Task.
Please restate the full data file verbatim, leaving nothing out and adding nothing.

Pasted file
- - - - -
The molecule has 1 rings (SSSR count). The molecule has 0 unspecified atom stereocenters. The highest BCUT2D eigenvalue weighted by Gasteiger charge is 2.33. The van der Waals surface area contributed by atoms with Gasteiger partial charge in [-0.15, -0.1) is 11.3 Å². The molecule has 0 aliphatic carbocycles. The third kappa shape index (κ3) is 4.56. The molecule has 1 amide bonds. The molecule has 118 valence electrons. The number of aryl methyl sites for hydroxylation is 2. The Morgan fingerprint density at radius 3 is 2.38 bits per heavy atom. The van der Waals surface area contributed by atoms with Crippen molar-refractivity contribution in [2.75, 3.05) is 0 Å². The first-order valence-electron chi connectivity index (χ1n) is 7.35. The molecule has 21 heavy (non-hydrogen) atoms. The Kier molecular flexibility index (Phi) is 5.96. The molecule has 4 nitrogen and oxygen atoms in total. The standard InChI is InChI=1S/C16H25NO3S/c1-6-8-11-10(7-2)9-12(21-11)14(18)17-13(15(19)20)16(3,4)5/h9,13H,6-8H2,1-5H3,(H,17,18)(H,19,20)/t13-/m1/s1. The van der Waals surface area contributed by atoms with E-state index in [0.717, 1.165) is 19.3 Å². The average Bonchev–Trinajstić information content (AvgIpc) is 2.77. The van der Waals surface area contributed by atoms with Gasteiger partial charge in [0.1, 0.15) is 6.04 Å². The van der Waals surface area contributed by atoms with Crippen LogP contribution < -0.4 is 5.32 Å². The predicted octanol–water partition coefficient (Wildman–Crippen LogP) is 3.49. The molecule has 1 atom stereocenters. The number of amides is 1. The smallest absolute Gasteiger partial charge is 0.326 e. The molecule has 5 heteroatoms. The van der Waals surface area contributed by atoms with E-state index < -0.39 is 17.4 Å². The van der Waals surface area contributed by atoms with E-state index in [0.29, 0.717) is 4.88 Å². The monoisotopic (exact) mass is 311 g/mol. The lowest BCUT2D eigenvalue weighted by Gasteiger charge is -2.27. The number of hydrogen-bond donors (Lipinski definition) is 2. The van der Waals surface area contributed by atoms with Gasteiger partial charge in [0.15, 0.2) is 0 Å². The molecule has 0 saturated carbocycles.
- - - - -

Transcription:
The molecule has 1 rings (SSSR count). The molecule has 0 unspecified atom stereocenters. The highest BCUT2D eigenvalue weighted by Gasteiger charge is 2.33. The van der Waals surface area contributed by atoms with Gasteiger partial charge in [-0.15, -0.1) is 11.3 Å². The molecule has 0 aliphatic carbocycles. The third kappa shape index (κ3) is 4.56. The molecule has 1 amide bonds. The molecule has 118 valence electrons. The number of aryl methyl sites for hydroxylation is 2. The Morgan fingerprint density at radius 3 is 2.38 bits per heavy atom. The van der Waals surface area contributed by atoms with Crippen molar-refractivity contribution in [2.75, 3.05) is 0 Å². The first-order valence-electron chi connectivity index (χ1n) is 7.35. The molecule has 21 heavy (non-hydrogen) atoms. The Kier molecular flexibility index (Phi) is 5.96. The molecule has 4 nitrogen and oxygen atoms in total. The standard InChI is InChI=1S/C16H25NO3S/c1-6-8-11-10(7-2)9-12(21-11)14(18)17-13(15(19)20)16(3,4)5/h9,13H,6-8H2,1-5H3,(H,17,18)(H,19,20)/t13-/m1/s1. The van der Waals surface area contributed by atoms with E-state index in [0.717, 1.165) is 19.3 Å². The average Bonchev–Trinajstić information content (AvgIpc) is 2.77. The van der Waals surface area contributed by atoms with Gasteiger partial charge in [0.1, 0.15) is 6.04 Å². The van der Waals surface area contributed by atoms with Crippen LogP contribution < -0.4 is 5.32 Å². The predicted octanol–water partition coefficient (Wildman–Crippen LogP) is 3.49. The molecule has 1 atom stereocenters. The number of amides is 1. The smallest absolute Gasteiger partial charge is 0.326 e. The molecule has 5 heteroatoms. The van der Waals surface area contributed by atoms with E-state index < -0.39 is 17.4 Å². The van der Waals surface area contributed by atoms with E-state index in [0.29, 0.717) is 4.88 Å². The monoisotopic (exact) mass is 311 g/mol. The lowest BCUT2D eigenvalue weighted by Gasteiger charge is -2.27. The number of hydrogen-bond donors (Lipinski definition) is 2. The van der Waals surface area contributed by atoms with Gasteiger partial charge in [0.15, 0.2) is 0 Å². The molecule has 0 saturated carbocycles.